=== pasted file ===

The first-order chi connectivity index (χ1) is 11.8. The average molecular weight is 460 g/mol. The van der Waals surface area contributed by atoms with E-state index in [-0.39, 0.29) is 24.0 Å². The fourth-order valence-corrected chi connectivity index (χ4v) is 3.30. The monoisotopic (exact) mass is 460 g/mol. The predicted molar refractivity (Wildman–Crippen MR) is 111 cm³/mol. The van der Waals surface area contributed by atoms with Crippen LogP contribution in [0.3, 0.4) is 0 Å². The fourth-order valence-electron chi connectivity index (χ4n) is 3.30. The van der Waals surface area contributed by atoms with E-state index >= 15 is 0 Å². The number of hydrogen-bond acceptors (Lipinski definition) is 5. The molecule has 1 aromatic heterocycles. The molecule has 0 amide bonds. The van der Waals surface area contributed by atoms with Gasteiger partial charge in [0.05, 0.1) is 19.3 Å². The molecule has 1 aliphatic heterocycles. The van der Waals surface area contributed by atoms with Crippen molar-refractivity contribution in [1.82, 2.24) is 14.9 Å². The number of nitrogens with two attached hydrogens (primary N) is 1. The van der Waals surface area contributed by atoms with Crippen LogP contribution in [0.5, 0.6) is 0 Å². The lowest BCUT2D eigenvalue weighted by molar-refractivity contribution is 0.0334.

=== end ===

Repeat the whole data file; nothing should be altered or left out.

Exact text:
The first-order chi connectivity index (χ1) is 11.8. The average molecular weight is 460 g/mol. The van der Waals surface area contributed by atoms with E-state index in [-0.39, 0.29) is 24.0 Å². The fourth-order valence-corrected chi connectivity index (χ4v) is 3.30. The monoisotopic (exact) mass is 460 g/mol. The predicted molar refractivity (Wildman–Crippen MR) is 111 cm³/mol. The van der Waals surface area contributed by atoms with Crippen LogP contribution in [0.3, 0.4) is 0 Å². The fourth-order valence-electron chi connectivity index (χ4n) is 3.30. The van der Waals surface area contributed by atoms with E-state index >= 15 is 0 Å². The number of hydrogen-bond acceptors (Lipinski definition) is 5. The molecule has 1 aromatic heterocycles. The molecule has 0 amide bonds. The van der Waals surface area contributed by atoms with Gasteiger partial charge in [0.05, 0.1) is 19.3 Å². The molecule has 1 aliphatic heterocycles. The van der Waals surface area contributed by atoms with Crippen molar-refractivity contribution in [1.82, 2.24) is 14.9 Å². The number of nitrogens with two attached hydrogens (primary N) is 1. The van der Waals surface area contributed by atoms with Crippen LogP contribution in [0.5, 0.6) is 0 Å². The lowest BCUT2D eigenvalue weighted by molar-refractivity contribution is 0.0334.